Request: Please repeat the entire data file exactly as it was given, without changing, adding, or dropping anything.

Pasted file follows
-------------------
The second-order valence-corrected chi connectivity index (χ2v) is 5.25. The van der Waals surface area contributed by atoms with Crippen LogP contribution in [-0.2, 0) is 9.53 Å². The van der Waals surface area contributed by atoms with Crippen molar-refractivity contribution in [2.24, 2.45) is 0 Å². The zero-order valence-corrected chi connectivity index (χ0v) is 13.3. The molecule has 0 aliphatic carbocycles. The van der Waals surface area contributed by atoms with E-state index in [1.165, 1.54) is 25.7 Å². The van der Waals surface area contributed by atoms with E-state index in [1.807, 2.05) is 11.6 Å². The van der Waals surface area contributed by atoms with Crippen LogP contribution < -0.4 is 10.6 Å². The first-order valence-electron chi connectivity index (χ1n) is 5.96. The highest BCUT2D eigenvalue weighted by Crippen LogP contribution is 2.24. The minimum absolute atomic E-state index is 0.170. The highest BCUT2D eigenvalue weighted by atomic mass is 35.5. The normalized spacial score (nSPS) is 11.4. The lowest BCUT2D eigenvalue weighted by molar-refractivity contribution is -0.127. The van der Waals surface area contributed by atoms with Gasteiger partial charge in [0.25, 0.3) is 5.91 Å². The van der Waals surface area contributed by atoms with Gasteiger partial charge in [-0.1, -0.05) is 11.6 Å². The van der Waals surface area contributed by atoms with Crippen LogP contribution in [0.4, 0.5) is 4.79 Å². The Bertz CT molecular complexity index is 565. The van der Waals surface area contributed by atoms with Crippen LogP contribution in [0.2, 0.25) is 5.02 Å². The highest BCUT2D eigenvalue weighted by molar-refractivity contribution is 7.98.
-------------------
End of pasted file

The second-order valence-corrected chi connectivity index (χ2v) is 5.25. The van der Waals surface area contributed by atoms with Crippen LogP contribution in [-0.2, 0) is 9.53 Å². The van der Waals surface area contributed by atoms with Crippen molar-refractivity contribution in [2.24, 2.45) is 0 Å². The zero-order valence-corrected chi connectivity index (χ0v) is 13.3. The molecule has 0 aliphatic carbocycles. The van der Waals surface area contributed by atoms with E-state index in [1.165, 1.54) is 25.7 Å². The van der Waals surface area contributed by atoms with E-state index in [1.807, 2.05) is 11.6 Å². The van der Waals surface area contributed by atoms with Crippen LogP contribution < -0.4 is 10.6 Å². The first-order valence-electron chi connectivity index (χ1n) is 5.96. The highest BCUT2D eigenvalue weighted by Crippen LogP contribution is 2.24. The minimum absolute atomic E-state index is 0.170. The highest BCUT2D eigenvalue weighted by atomic mass is 35.5. The normalized spacial score (nSPS) is 11.4. The lowest BCUT2D eigenvalue weighted by molar-refractivity contribution is -0.127. The van der Waals surface area contributed by atoms with Gasteiger partial charge in [0.25, 0.3) is 5.91 Å². The van der Waals surface area contributed by atoms with Gasteiger partial charge in [-0.1, -0.05) is 11.6 Å². The van der Waals surface area contributed by atoms with Crippen LogP contribution in [0.4, 0.5) is 4.79 Å². The Bertz CT molecular complexity index is 565. The van der Waals surface area contributed by atoms with Crippen LogP contribution in [0.2, 0.25) is 5.02 Å². The highest BCUT2D eigenvalue weighted by molar-refractivity contribution is 7.98.